‘Generation War’ and German War Guilt

Written by Emma Ward. Edited by Eleanor Winn.

‘Generation War’ (or, as it is named in Germany, ‘Our mothers, our fathers’) is a German drama miniseries that was first broadcast in Germany in 2013, and has recently been adapted for and aired on the BBC. It depicts the lives of five friends, following them from 1941 until the end of the war in 1945. The characters’ storylines are diverse and take the audience through a range of wartime existences; soldiers and a nurse on the front line, a singer in Berlin, and a Jew trying to escape the Nazis. Although there has been debate about how accurate the presentation of wartime Germany is in this programme, the series has been highly acclaimed and it certainly is gripping to watch.

Israeli flag at Auschwitz

Israeli flag at Auschwitz

Initially, I was surprised to hear about such a programme being made, especially in Germany. Modern Germany has always been presented to me as a country unwilling to confront its ‘shameful’ past. I can remember, when I was younger, being confused when being told by my father (who frequently visits Germany on business trips) that it was illegal to do the Nazi salute in Germany, and when on holiday in the Netherlands being told not to tell the Dutch their language sounded German, as it would offend them. I could not understand why Germany was so unwilling to confront a past that had presumably been so vital in making their country what it is today, and why other countries were so keen not to be associated with them. As someone now very interested in twentieth century German history, I am able to understand further why Germans would feel ashamed of their past. When visiting Auschwitz in 2012, the sheer number of Israeli flags and displays of grief that I witnessed were enough to make me feel personally guilty, despite having no connection to the horrors myself.

After watching ‘Generation War’, I decided to research the prevalence of feelings of guilt in German society. I discovered German collective guilt was a widely debated topic; I was especially shocked to discover that British and American occupation forces promoted these feelings of guilt through a poster campaign after the end of the war. After watching ‘Generation War: Fact and Fiction’ – a debate on the BBC about the accuracy of the programme – it became clear that the Second World War clearly was still a taboo subject for many Germans. Benjamin Benedict, one of the producers, spoke about how he wanted the programme to create a dialogue between the generations, so that the war could be a subject talked about by people who lived through it, before it became too late to share these experiences.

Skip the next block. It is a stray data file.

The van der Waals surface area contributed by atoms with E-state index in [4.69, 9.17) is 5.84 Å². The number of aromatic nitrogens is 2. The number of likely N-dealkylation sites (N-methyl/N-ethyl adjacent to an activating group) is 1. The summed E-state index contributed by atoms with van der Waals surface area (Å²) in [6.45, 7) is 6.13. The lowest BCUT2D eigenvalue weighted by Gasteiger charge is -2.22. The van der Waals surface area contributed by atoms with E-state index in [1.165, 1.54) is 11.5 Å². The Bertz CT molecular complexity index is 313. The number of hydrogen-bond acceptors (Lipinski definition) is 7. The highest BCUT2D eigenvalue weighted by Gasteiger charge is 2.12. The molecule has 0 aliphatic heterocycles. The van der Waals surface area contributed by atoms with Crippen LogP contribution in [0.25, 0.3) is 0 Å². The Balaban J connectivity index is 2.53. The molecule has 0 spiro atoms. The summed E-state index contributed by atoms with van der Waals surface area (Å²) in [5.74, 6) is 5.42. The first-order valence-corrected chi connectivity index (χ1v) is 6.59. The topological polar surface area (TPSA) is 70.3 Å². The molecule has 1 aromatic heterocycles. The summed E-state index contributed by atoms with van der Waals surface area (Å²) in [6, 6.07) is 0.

In an article for the Independent, Professor Bernhard Schlink, who wrote bestselling novel ‘The Reader’, which dealt with the problems of a post-Nazi era, was quoted speaking about the ‘second guilt’ felt by the younger generations of Germans for the ‘sins of their fathers’. He spoke about how growing up in the 1950s and 60s ‘I found there was a sense of guilt even among those who had not committed any crime’ and how ‘in my generation, there is a strong sense of guilt too’. I was reminded of a programme that I had watched recently called ‘Hitler’s children’, an excruciatingly uncomfortable yet revealing documentary about the guilt felt by the younger generations of Hitler’s closest acquaintances, who were the most powerful Nazis. The most memorable example is that of Hermann Goering’s great-niece, who became sterilised so as not to ‘create another monster’.

It has been almost 70 years since the end of the Second World War and it surprises me that guilt can still be felt amongst the German populace. Until very recently, the German government was reluctant to lets its military forces operate outside German borders, even as part of UN peace-keeping operations. Anyone who has visited the battlefields of either world war will have seen the stark contrast between the way the cemeteries are marked and cared for; whereas allied cemeteries are well kept, light and airy, and highly publicised, German cemeteries tend to be dark and gothic, and not particularly inviting. This could be seen as the difference between victor and vanquished, however I believe it is a more marked reaction of trying to forget two wars that are generally understood to be the fault of Germany, and continues to shame them. Even recently, some sections of European society react to German political activities they don’t agree with by referring to Nazis – Greece is a recent case in point.
I must stress that my point is not that we must forget World War Two and the Holocaust; on the contrary, I believe it is incredibly important that such events are widely taught in schools to prevent such atrocities from reoccurring. However, as other such horrors that have taken place over the course of history have been consigned to past, I believe that this one must be also. What the Nazis were able to achieve was the result of an exceptional set of circumstances, and the scale of the results have not been seen in history before or since. It should not be put upon the current generation to shoulder the guilt. In what is a much more global and interconnected age, it is not the job of nations to take part in historical finger-pointing, but to recognise the interconnected factors that allowed such barbarity to take place, and prevent it from happening again in the future.